Re: Fw: OT - Getting fired for database oops

From: Andre van Winssen <dreveewee_at_gmail.com>
Date: Wed, 27 May 2009 08:53:36 +0200
Message-ID: <9b46ac490905262353i4aabc24bi66007f1ad02e2d26_at_mail.gmail.com>



Hi Nuno,

the problem with oracle software is its vulnerabilities which allow privilege elevation to the level where one would be able to use database calls to write to glogin.sql. The further behind with CPU patching the more vulnerabilities that are available for exploiting. lots of websites publish exploit code targeting at oracle.

my favourite would be a preventive control, one which simply does not allow oracle user to change glogin.sql just like that. A drastic but effective implementation is to chown root glogin.sql and make it read only by oracle user (and the world). This would be acceptable because you do not update this file often, only sqlplus reads it every time when called. Checking md5 hashes or date changed+size of critical files on the other hand is only a detective control still requiring someone to action.

Regards,
Andre

2009/5/26 Nuno Souto <dbvision_at_iinet.net.au>

> Andre van Winssen wrote,on my timestamp of 26/05/2009 3:58 PM:
>
> Thatís the reason I bring it up. Oracle server processes, including TNS
>> listener, can be used to write entries into this file, remotely, through
>> database calls (using DIRECTORY, java stored procedures that are allowed to
>> write to the os, UTL_FILE, UTL_TCP, FTP,..). No protection on OS level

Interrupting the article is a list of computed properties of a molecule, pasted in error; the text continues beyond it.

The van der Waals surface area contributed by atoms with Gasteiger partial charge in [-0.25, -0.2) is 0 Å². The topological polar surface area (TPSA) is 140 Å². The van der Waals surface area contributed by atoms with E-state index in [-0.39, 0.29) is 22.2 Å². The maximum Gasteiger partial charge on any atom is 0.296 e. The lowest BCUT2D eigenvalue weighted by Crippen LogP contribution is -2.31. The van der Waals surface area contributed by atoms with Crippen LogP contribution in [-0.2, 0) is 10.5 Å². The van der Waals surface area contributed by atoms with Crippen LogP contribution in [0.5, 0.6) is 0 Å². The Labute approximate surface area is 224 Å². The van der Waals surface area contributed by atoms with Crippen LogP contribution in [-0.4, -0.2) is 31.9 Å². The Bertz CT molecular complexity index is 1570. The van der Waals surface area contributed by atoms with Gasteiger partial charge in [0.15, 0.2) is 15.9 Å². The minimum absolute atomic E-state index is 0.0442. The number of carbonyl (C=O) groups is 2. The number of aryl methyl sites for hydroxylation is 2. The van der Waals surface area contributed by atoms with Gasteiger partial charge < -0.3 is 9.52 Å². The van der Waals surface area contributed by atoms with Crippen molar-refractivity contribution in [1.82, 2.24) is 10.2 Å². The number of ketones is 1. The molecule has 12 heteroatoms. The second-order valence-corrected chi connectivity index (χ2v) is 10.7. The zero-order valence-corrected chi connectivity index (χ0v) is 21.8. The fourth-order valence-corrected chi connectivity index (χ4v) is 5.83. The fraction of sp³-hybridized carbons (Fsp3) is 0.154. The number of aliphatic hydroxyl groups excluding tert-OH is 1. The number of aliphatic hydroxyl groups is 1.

>> whatsoever will prevent this because these actions will be run in oracle
>> security context and oracle server process owns the glogin.sql. Once
>> glogin.sql on the server side is tampered with the first (sys)dba user on
>> the server who starts up sqlplus will run the statements from glogin.sql
>> without a problem.
>>
>
> I quite don't get this. If someone executes one of
> these things remotely, don't they have to be logged in anyway?
> Or are we saying it's possible to execute a UTL_FILE for example
> without being logged on? And hopefully duly authorized to run it?
>
>
>
>> Part of the cure for this is to revoke unnecessary privileges from PUBLIC
>> and follow CPU patch cycles to get rid of well known vulnerabilities. But
>> auditing the glogin.sql is not a bad idea too.
>>
>
> When I was running a Linux net front-end shop a few years ago,
> one of the script checks we had was a log of the last
> date changed+size for critical files. Any difference from
> last time around and we quarantined the system.
> There are quite a few utility scripts for Linux to do this.
> Would that be adequate?
>
>
> --
> Cheers
> Nuno Souto
> in sunny Sydney, Australia
> dbvision_at_iinet.net.au
>
> --
>
> http://www.freelists.org/webpage/oracle-l
>
>
>

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Received on Wed May 27 2009 - 01:53:36 CDT

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